Texas declared its secession from the United States on February 1, 1861. It joined the Confederate States of America on March 2, 1861. Over 70,000 Texans served in the Confederate Army and fought in every major battle throughout the war. Texas provided 45 regiments of cavalry, 23 regiments of infantry, 12 battalions of cavalry and 5 regiments of heavy artillery. Among the most famous units were the Terry's Texas Rangers, many of whom became peace keepers in the old west.

Preston Witt

By Danella Dickson

Preston Witt and his twin brother Pleasant were born December 7, 1819 in Polk County, Illinois, the sons of John and Ellender (Penny) Witt. Preston married Harriet Ann Huffman, June 20, 1839 in Greene County, Illinois. Harriet was the daughter of William Riley and Margaret (Goforth) Huffman.

In 1842 Preston, Harriet and Pleasant accompanied their father John Witt to Texas for the purpose of settling in the newly created Peters Colony. The settlers were promised 640 acres for each head of household and 320 acres for a single man. Pleasant settled in present day Collin County while Preston and John Witt settled in Dallas County. “Each settler was required to live on his land for three years, to cultivate ten acres, to have the land surveyed and plainly marked, to take an oath of allegiance to the Republic of Texas and to procure from a county judge a certificate signed by two reliable witnesses stating the terms of the agreement had been fulfilled.” (http://www.collincountyhistory.com/peters-colony.html)

Preston and Pleasant Witt were well known as Indian fighters, taking part in several battles. During the Mexican War, 1846-1848, Preston served in a regiment known as the Texas Mounted Volunteers. Following the war Preston went into business with his brother Wade Hampton Witt as the two became owners of a mill located in Dallas County.

In the late 1850’s Preston, Pleasant and Wade Hampton Witt began to raise horses. The brothers may have moved through several counties before settling in Parker County. The three brothers were listed on the Parker County tax records for several years. In 1863 Preston paid tax on 50 horses valued at $1500.00, while Wade Hampton Witt paid tax on 100 horses valued at $3,000.00. Pleasant Witt was also listed on the tax rolls but with only three horses.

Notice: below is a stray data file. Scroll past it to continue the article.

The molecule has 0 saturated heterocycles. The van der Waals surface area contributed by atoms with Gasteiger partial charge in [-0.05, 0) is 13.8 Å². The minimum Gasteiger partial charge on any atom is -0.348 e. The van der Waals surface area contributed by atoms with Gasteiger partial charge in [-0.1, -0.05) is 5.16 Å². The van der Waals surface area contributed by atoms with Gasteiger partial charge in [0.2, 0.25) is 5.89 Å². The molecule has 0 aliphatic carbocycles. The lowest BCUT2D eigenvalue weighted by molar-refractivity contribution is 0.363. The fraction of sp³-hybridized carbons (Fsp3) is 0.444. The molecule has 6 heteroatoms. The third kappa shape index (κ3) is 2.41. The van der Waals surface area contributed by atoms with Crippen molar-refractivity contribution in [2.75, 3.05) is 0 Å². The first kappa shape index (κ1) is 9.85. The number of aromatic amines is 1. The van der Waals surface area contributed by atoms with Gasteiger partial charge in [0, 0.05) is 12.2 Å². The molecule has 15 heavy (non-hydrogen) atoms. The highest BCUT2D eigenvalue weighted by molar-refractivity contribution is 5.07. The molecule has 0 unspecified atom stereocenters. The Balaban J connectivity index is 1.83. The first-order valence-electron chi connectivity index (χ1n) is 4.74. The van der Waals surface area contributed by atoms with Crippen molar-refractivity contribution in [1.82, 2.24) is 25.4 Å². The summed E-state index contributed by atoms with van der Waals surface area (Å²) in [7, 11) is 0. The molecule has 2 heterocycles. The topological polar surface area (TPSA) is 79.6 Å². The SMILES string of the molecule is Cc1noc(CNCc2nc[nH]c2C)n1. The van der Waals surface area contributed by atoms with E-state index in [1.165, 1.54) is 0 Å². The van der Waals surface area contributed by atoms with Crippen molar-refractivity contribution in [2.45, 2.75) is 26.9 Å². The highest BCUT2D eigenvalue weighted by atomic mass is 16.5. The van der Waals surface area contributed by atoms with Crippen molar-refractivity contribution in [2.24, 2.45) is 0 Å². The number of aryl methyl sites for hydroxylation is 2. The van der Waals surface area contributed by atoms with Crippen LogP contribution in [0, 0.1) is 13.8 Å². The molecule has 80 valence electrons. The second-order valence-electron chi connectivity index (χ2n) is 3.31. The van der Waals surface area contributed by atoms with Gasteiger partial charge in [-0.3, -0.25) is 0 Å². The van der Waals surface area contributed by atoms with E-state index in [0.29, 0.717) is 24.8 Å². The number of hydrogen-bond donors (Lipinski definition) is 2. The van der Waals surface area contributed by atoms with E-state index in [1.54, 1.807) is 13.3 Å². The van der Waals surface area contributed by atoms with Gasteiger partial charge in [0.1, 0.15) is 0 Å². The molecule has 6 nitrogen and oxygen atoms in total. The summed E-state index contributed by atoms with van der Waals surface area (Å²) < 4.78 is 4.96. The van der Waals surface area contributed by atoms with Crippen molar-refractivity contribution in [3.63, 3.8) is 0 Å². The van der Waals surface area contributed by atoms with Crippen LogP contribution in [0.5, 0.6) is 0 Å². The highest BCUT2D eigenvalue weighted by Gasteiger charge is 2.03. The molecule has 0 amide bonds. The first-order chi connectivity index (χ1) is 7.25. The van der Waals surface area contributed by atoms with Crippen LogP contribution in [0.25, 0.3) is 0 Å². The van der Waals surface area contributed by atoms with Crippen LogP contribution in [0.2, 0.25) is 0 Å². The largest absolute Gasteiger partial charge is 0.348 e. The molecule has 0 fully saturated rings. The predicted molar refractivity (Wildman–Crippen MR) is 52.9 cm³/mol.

When Texas seceded from the Union forty-three year old Preston Witt volunteered to serve the Confederate States of America. According to family records he enlisted in February of 1862 in Company B, 18th (Darnell’s) Texas Cavalry under the command of his brother, Wade Hampton Witt. No official documentation has survived to tell us how long Preston Witt served but due to his age and the conscription laws his period of service may have been measured in months.

Preston and Harriet Witt with two adult sons (Edward and Louis) were list on the 1870 Jackson County, Texas census. The location near the coast of Texas may have been chosen for health reasons as Preston was reported to be in bad health during this period. By July 1875 Preston and Harriet Witt had returned to Dallas County where they took part in the organization of the Dallas County Pioneer Association. At the young age of fifty-seven Preston Witt died March 22, 1876 in Dallas, Texas, his burial place is unknown.

Harriet Ann Huffman Witt soon moved to Labette County, Kansas to live with her daughter Margaret and son-in-law, Daniel William Eggers. While living in Kansas Harriet applied for, and received, a widows pension based on Preston Witt’s service during the Mexican War. At the age of eighty-four Harriet Ann Huffman Witt died on August 24, 1885. She is buried in the Oak Creek Cemetery, Chetopa, Labette County, Kansas.

Courtesy of J.B. and Ramona Roberts

Pleasant Witt

By Danella Dickson

Pleasant Witt and his twin brother Preston were born December 7, 1819 in Polk County, Illinois. They were the sons of John and Ellender (Penny) Witt.